Beginning with Michael Phelps, which seems a little anti-climatic, he grabbed medal No. 20, extending his lead for the all-time Olympian. Third time appeared to be the charm for the swimmer as he’s also won the award in the 200-meter individual medley previously in Athens and Beijing.
Limping in behind Phelps was teammate and heir apparent Ryan Lochte for the silver.
Another swimmer looking to claim some Olympic glory was Tyler Clary who got his first gold in the 200-meter backstroke. He also shattered Lochte’s record. Never at a loss for words, Clary took advantage of social media and described the experience on Twitter via USA Today:
“Right now I am completely in the zone, I have never felt so relaxed and prepared to fly!!!”
“I see that I’m behind Ryan at the 100 but I am only thinking about building into the last 75″
“All I could think about after I saw that result was my high school coach Kevin Perry who passed away during my freshman year of college”
“It still hasn’t even processed in my head what happened today, so thankful for everyone in my life. I love you all!!!”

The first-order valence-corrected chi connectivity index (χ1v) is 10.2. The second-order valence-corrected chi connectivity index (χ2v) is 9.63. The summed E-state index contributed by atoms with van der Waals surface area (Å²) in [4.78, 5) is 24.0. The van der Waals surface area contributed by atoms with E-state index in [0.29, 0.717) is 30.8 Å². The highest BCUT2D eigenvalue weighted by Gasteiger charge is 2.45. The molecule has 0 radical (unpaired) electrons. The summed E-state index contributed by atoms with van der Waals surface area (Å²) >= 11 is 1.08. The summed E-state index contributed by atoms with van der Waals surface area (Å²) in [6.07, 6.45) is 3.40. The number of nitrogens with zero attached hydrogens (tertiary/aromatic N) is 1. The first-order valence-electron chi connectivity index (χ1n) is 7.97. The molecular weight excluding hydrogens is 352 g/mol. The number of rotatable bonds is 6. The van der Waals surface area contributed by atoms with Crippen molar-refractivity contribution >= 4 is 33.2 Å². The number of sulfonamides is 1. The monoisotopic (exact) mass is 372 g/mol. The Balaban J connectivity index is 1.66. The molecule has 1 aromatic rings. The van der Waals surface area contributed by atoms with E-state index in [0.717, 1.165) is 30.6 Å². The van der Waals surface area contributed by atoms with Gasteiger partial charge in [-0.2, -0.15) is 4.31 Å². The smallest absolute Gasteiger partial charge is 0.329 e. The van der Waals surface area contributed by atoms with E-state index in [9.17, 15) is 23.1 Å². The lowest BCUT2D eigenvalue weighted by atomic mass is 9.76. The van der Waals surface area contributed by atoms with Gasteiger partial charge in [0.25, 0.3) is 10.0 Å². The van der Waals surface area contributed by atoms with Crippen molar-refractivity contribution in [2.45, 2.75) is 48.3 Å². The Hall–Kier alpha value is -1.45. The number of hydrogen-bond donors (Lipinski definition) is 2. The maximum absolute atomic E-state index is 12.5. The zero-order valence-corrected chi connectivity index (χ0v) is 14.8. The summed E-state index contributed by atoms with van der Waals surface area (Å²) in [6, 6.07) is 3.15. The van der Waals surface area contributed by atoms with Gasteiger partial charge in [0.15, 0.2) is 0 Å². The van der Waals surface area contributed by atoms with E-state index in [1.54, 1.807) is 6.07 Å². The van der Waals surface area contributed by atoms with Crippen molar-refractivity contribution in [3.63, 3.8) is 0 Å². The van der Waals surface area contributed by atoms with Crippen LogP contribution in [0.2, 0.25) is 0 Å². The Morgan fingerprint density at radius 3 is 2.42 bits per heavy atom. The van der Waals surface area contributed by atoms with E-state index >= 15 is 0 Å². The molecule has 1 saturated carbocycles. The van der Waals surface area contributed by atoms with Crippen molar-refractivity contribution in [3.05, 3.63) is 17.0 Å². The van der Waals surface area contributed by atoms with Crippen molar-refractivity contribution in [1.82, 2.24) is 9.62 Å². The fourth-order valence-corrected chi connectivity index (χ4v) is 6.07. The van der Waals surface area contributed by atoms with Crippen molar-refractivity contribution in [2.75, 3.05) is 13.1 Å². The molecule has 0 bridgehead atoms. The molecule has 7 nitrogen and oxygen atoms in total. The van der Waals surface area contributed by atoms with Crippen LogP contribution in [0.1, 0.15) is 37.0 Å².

Look for both Clary and Lochte in the 2016 games.
On the women’s side, Rebecca Soni won the 200 breaststroke, besting her own record with two minutes and 19.59 seconds. She is the first swimmer to defend an Olympic title, reported the BBC, and the first woman to come in under 2:20.00.
Soni commented on her record-breaking performance via BBC, “I kept it to myself as a secret goal, but that was for Tom. He believed in me more than any coach I’ve known, but as a young kid he was someone I looked up to and he kept pushing me.”
Perhaps one of the more heart-warming firsts came from Individual All-Around Women’s Gymnastics winner Gabby Douglas. The 16-year-old remained cool, calm and collected in her performance to grab the gold. With her win, she represents the first African American woman to do so.
Yes, it is 2012 and it took until now to do so.
But hidden behind all of Thursday’s headlines was the first American woman to win a gold medal in Judo’s under 78 kilogram competition, Kayla Harrison. She beat the home crowd favorite, Britain’s Gemma Gibbons. The 22-year-old overcame a lot of obstacles including sexual abuse by a former coach.
She said of the win via the Associated Press, “Kind of just reflecting back on my life. Everything it’s taken to get here, and everything that I’ve gone through. I’m America’s first gold medalist in judo—and always will be.”
At the start of the Olympic games, it was noted that for the first time–yes another first–there were more women on the U.S. Olympic team than men: 268 to 261. Why? One reason is an evolving Olympic landscape and the collapse of the Men’s U.S. soccer team.
It also comes as Title IX celebrates its 40th anniversary. Yes ladies you’ve come a long way and there’s still more to come!